The pandemic has given us an early glimpse at how truly disruptive the fourth industrial revolution may be, and the measures we'll need to support human dignity.
- The coronavirus crisis has acted as a catalyst for two powerful transformative forces: automation and universal basic income.
- These two intertwined forces will undoubtedly gain steam, writes Frederick Kuo, and the pandemic will hasten the acceptance of them from a scale of decades to years or mere months.
- This crisis has ushered in a glimpse of what a dystopian future could look like as a rapidly advancing fourth industrial revolution inevitably causes severe disruption in our economy and labor structure.
A.I. hasn't come for our jobs just yet, but it can figure out who is looking for a new one.
- A new study analyzes mountains of data to see which industries have the highest level of employee volatility.
- Volatility isn't always a bad thing, but it is always good to know about.
- Moving to new jobs within the same industry is often a route to higher wages.
Discover the peril and potential of an automated robotic world.
- Journalist Andrés Oppenheimer, columnist and member of a Pulitzer Prize-winning team explores the cutting edge of automation.
- From South Korean robot schools, Silicon valley futurist predictions and automated Japanese restaurants, this book shows us that the future of work is almost here.
- Already replacing a growing number of workers while also creating new roles, the concept of employment is becoming even more dynamic.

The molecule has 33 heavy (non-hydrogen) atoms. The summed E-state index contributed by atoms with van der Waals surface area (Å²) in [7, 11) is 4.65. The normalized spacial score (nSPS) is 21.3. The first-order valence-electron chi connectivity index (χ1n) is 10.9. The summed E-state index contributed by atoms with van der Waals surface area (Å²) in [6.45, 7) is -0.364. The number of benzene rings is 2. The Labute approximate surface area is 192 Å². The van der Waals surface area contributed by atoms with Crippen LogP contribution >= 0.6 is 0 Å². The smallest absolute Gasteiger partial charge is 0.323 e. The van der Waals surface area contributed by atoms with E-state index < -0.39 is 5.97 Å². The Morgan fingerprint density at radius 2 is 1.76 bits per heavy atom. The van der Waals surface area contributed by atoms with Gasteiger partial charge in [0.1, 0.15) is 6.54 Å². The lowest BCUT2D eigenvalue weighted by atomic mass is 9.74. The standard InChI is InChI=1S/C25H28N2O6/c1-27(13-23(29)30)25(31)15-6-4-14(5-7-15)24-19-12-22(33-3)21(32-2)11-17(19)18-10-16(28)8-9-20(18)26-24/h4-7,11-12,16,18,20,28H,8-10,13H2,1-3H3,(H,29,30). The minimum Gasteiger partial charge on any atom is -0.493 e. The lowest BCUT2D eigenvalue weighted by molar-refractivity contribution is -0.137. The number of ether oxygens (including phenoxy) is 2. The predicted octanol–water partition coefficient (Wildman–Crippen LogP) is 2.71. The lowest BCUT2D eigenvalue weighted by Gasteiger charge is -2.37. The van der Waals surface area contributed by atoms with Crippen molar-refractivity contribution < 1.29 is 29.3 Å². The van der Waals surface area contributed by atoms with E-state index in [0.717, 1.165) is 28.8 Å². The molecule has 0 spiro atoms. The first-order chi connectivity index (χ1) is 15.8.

The Job Guarantee is a policy proposal that would have the state function as an employer of last resort.
Here at Big Think we like to talk about the basic income guarantee. While the basic income is an interesting idea, objections to it abound. Also, it isn’t the only idea for ending poverty making the rounds. While the basic income gets a lot of press, there's another idea: the Job Guarantee.
An MIT study predicts when artificial intelligence will take over for humans in different occupations.
While technology develops at exponential speed, transforming how we go about our everyday tasks and extending our lives, it also offers much to worry about. In particular, many top minds think that automation will cost humans their employment, with up to 47% of all jobs gone in the next 25 years. And chances are, this number could be even higher and the massive job loss will come earlier.